Forum > Forestry and Logging

please help...hire orester or not?

(1/50) > >>

rank:
I don't know if this is the right forum but here goes....

Last week I was approached by a logger that wants to cut hardwoods (maple, red oak, white oak, cherry. ash) from approx 65 ac in 4 parcels.  Some of this bush has been logged approx 25 years ago and other other hasn't been cut since 50 years.  He wants to take more or less everything over 18" diameter and say it will be ready again in 15 years if I don't allow the neighbor to tap it again.  Neighbor has had a maple syrup pipeline in one 15 acre parcel for 7 years and the logger says it has cost me $10,000 in lost value because the wood is now stained.

I told him I was thinking about hiring a forester to mark the trees and he said it was a bad idea because they only ruin your bush.  He said they mark way to many small trees and leave too many big ones and their #1 goal is for them to come back in a few years and charge again for marking.

The logger has given me several references.  I have talked to two of them and both are happy.  They say he pays before he starts falling and he does a good job.  Talked to a forester and he said a diameter limit cut is a bad idea because be may wind up clear cutting small sections where all the trees are mature.  I went to look at a job he did and it seems like he opened the bush up nicely to let sunlight in.  Not clear cut by any stretch.  There is alot of brush lying on the floor but this is the owner's responsibility to clean up.

The logger is offering $30,000 CDN dollars for an estimated 35,000 bdft over approx 65 acres.  The logs are destined for over seas.

Interested in any thoughts, opinions or advice you all may have.

Thanks

mike_belben:
boy youve got a hot button question there and i dont think any blanket answer will work.  it could go east or west and you probably wont know until after the timber is gone.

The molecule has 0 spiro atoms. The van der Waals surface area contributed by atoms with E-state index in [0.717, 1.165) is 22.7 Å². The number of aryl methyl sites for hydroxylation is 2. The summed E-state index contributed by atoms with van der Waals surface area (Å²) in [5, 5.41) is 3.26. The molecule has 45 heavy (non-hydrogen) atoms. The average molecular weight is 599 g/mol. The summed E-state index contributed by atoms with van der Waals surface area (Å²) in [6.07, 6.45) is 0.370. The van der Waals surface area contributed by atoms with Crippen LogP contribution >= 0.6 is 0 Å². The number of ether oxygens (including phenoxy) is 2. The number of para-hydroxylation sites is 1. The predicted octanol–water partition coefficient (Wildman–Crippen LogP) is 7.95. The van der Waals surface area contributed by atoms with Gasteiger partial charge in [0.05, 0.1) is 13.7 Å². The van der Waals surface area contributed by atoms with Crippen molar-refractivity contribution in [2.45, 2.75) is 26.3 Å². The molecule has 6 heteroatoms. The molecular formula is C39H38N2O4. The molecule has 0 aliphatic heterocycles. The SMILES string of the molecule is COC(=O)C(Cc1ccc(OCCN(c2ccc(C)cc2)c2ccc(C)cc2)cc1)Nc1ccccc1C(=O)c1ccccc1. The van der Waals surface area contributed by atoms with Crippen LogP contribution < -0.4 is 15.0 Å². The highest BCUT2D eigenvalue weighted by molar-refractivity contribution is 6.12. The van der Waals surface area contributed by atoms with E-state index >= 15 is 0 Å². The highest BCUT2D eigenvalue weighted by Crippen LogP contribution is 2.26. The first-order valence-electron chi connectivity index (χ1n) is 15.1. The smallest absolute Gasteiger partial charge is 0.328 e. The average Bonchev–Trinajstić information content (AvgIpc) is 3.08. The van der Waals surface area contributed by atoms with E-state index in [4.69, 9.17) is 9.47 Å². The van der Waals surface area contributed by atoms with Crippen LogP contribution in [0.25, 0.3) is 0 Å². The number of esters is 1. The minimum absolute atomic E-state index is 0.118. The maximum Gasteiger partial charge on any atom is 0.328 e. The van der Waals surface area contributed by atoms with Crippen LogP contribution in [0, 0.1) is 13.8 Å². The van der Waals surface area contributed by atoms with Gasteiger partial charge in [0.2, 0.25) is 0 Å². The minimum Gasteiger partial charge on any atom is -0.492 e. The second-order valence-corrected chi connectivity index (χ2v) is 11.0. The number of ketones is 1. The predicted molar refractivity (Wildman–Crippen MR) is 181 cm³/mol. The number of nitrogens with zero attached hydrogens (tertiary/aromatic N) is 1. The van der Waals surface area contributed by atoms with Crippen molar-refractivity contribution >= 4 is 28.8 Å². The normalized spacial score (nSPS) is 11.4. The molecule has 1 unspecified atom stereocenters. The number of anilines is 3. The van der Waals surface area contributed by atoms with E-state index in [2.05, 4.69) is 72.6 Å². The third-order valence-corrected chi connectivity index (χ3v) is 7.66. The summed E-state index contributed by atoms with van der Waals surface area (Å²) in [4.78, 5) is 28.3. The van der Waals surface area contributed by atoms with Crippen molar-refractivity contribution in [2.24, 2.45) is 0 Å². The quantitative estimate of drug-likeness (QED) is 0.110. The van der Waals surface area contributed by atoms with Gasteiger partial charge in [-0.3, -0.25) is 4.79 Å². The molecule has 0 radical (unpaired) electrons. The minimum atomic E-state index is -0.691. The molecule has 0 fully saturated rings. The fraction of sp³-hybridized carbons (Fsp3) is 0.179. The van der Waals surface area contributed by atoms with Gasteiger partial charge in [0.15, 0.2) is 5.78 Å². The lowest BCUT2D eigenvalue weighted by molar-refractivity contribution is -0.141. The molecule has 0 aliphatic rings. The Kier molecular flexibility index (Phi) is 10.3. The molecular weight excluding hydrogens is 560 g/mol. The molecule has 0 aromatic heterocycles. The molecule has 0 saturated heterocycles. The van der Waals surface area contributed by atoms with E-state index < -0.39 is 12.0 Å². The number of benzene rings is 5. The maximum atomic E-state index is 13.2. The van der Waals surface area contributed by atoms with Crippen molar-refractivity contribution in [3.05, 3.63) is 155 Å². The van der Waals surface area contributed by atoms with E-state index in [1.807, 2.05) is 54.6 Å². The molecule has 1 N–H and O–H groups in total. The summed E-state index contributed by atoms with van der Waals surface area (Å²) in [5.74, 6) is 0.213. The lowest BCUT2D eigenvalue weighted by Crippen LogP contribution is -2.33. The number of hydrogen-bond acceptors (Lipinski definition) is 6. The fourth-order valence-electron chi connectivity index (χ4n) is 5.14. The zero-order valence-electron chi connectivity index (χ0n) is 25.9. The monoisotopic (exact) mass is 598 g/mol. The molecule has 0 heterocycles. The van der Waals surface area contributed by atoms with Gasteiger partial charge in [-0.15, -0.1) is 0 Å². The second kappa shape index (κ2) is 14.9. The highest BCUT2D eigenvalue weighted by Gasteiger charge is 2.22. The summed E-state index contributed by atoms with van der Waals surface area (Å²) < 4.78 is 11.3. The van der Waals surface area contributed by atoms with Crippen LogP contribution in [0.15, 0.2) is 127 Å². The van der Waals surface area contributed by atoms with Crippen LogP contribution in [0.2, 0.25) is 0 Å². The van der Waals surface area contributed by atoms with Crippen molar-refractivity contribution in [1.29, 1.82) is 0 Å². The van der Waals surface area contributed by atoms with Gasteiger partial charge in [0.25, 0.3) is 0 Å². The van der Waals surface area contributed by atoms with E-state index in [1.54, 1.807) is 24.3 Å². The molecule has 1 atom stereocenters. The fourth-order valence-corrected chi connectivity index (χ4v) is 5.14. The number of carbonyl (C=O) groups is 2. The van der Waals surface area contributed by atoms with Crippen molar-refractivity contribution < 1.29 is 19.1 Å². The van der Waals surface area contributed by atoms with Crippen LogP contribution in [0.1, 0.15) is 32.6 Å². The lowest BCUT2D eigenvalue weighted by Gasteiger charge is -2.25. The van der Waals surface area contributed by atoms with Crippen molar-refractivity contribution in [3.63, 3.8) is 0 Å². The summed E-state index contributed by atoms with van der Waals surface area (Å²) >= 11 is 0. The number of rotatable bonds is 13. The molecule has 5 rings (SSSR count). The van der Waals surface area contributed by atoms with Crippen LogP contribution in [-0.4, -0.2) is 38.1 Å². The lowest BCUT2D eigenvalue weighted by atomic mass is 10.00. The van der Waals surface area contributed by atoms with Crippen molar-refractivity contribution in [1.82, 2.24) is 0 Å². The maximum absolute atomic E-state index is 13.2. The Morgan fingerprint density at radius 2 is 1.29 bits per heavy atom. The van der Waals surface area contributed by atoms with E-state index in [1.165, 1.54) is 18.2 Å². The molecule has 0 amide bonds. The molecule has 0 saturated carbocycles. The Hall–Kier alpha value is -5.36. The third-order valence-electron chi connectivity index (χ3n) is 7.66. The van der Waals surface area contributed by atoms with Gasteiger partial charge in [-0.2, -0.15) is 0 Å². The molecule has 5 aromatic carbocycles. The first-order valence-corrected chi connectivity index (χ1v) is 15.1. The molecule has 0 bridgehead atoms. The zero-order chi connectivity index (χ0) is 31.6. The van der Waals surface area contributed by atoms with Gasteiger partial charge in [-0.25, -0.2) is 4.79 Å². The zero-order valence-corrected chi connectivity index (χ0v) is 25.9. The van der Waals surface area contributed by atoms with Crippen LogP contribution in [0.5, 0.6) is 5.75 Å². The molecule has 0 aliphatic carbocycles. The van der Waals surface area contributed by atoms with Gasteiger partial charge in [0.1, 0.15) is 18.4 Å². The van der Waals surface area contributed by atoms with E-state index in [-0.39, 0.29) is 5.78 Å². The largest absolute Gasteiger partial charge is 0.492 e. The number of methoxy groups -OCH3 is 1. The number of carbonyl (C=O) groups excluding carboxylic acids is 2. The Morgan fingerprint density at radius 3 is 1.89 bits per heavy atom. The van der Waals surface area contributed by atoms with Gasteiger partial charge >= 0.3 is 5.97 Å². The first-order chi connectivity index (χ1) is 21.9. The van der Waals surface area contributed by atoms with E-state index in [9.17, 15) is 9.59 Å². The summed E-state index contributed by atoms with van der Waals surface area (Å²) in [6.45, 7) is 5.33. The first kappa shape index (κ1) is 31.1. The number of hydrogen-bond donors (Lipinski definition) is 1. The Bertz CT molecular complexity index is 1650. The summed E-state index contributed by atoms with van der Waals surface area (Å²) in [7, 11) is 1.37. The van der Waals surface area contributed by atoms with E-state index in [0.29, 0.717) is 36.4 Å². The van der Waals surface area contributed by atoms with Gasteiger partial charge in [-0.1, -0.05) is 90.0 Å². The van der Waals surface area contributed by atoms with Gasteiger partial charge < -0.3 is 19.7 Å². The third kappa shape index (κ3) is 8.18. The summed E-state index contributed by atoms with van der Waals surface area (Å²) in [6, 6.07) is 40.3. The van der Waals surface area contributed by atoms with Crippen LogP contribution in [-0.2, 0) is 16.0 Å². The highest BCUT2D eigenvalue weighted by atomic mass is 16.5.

your age, the forests maturity, and your market timing suggest a pretty big harvest is wise right now, the prices are up and you arent getting younger. but the quality of the wood vs the offer price and local market conditions require an experienced eye to determine with certainty if it is a great, fair, or poor offer.  this is part of what a forestor is for. just like loggers,  there are good, bad and indifferent forestors too.

good on you for the diligence, it will pay off.  youve seen his jobsites, called his references and are still seeking more education.  seriously, good for you. not many do all that and it can cost them dearly.  i think you are just the person to read this exceptional publication.  it is 100 pages and will learn you up fast.  click the brick colored link to download the PDF

Your Woodlands Portfolio - Woodland Owner's Forestry Guide | Tennessee Timber Consultants, LLC

Blue Noser:
Listen to the forester.

BargeMonkey:
 Ive got a mixed opinion on this, 80%+ of what I buy is private stumpage similar to what you've described so im not going to say you HAVE TO have a forester BUT ive seen so many people get ripped off and your left holding the bag or having a mess. How much is the forester going to charge ? Be my first question. 

Southside:
Would you blindly invest your retirement money into an account run by someone you have never done business with? Who tells you the other guy is the one after your money, and you really don't know the financial world inner workings? 

That is what you are facing. Could be the best move you ever made. Without someone representing your interest, it could be a disaster.

Personally if I am in unfamiliar territory then I find it worthwhile to hire a professional guide. 

Navigation

[0] Message Index

[#] Next page

Go to full version
Sitemap